supply and transport, as tested in the field, Reilly, who could write forcibly, was and on its artillery material. While geneone of the boldest and most impetuous of rally favourable, he blamed the hospital the Young Irelanders. Gavan Duffy severely arrangements, and he pronounced the breechcondemns his treatment of D'Arcy McGee, loading guns inferior to muzzle-loading guns, whom he assailed with relentless hostility. and, for some purposes, even to smoothMitchel, who describes him as the largest bores. heart, the most daring spirit, the loftiest Reilly became regimental lieutenant-cologenius of all Irish rebels in these latter nel in 1868, and next year was the guest of days,' said that 'in all the wild activity of Lord Mayo in India, whence he wrote some his life, he never aimed low and never spoke descriptive letters to the Times 'newspaper. falsely.
He spoke French fluently, and at the end [Life of John Martin, by P. A. S., pp. 76- of October 1870, while the siege of Paris 104; Savage’s ’98 and '48; Duffy's Young Ire. was going on, he was sent out as extra mililand; Mitchel's Jail Journal ; Irishman, 16 Dec. tary attaché to the British embassy at Tours. 1876; O'Donoghue's Poets of Ireland, p. 213.] He at once joined the headquarters of the
D. J. O'D.
French army of the Loire, and became the REILLY, WILLIAM EDWARD channel for distributing British contribuMOYSES (1827–1886), major-general, born tions in aid of the wounded. He was preat Scarragh, co. Down, on 13 Jan. 1827, was sent at Beaune-la-Rolande, and the subsefourth son of James Miles Reilly of Cloon quent battles in front of Orleans. The Eavin, co. Down, by Emilia, second daughter hurried evacuation of Orleans by the French of the Rev. Hugh Montgomery of Grey in the night of 4 Dec. took place without his Abbey. He was educated at Christ's Hos- knowledge. He was arrested there next pital, and at the age of fifteen became a cadet morning by the Prussians, and sent to Engat the Royal Military Academy, Woolwich. land by way of Saarbrück and Belgium. Xe He was commissioned as second lieutenant wished to rejoin the British embassy, then at in the royal artillery on 18 Dec. 1845, pro- Bordeaux, but the British government demoted first lieutenant on 3 April 1846, and cided that he should not. In recognition of second captain on 17 Feb. 1854. In that his services the French government raised year he was appointed aide-de-camp to him to the grade of officer of the Legion of General Fox-Strangways, who commanded Honour on 20 March 1872, and commander the artillery in the Crimea ; but, on his way on 4 Nov. 1878. out from England, he learned that Strang- From April 1871 to January 1876 he was ways had been killed in the battle of Inker- employed in the war office as assistant diman. He went on to the Crimea, and volun- rector of artillery. During this time he teered for service as a battery officer. He made several visits abroad to report on artilwas employed in the trenches through the lery questions : to Berlin in 1872, to France winter, and in February 1855 he was made and to the Vienna exhibition in 1873. He adjutant (and subsequently brigade-major) also accompanied the Duke of Edinburgh to of the siege-train. He was present at the Russia in 1874. In his reports he still several bombardments, and was three times adhered to his preference for muzzle-loadmentioned in despatches. He received a ing guns, and did not think Great Britain brevet majority on 2 Nov. 1855, the Legion had much to borrow from foreign artilof Honour of France, and the fifth class of lery. the Medjidié, and was created C.B. After He became brevet-colonel on 22 Aug. 1873, the fall of Sebastopol he was deputy-adjutant and regimental colonel on 25 Sept. 1877. In quartermaster-general at the headquarters of January 1879 he was appointed to command the army till it left the Crimea in June 1856. the royal artillery at Aldershot, but in the From December 1856 to April 1859 Reilly following month he was sent out to South was aide-de-camp to Sir Richard Dacres, Africa, in a similar capacity, to take part in commanding the royal artillery in Ireland, the Zulu war, which was then entering on and, under Dacres's direction, he compiled the its second stage. While he was inspecting official account of the artillery operations of one of his batteries his horse fell with him, the siege of Sebastopol.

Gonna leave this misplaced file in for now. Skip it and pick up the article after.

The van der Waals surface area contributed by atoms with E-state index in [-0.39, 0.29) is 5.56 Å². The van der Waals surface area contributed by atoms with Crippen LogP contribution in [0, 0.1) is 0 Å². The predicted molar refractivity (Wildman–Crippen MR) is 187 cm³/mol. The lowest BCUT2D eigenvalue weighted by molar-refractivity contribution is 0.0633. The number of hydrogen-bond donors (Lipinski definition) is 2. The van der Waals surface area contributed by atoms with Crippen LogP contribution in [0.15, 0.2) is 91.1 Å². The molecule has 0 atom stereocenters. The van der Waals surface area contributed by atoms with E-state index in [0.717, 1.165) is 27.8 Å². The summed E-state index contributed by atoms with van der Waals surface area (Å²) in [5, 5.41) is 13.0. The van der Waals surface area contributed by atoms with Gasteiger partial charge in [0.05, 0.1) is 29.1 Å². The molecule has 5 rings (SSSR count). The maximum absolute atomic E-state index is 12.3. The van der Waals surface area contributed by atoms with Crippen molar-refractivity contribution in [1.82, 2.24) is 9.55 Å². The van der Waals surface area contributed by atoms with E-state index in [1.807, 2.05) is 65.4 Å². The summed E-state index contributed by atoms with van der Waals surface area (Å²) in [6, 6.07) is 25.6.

and broke his wrist; and this prevented his During the war of 1866 between Prussia being present at Ulundi. After his return, and Austria he was sent out as British com- in 1883, he became director of artillery at missioner with the Prussian army, but could the war office, with the temporary rank of not join it till 19 July, when the fighting brigadier-general
. He resigned this post at was over. He wrote a memorandum on the the end of 1884 on account of ill-health.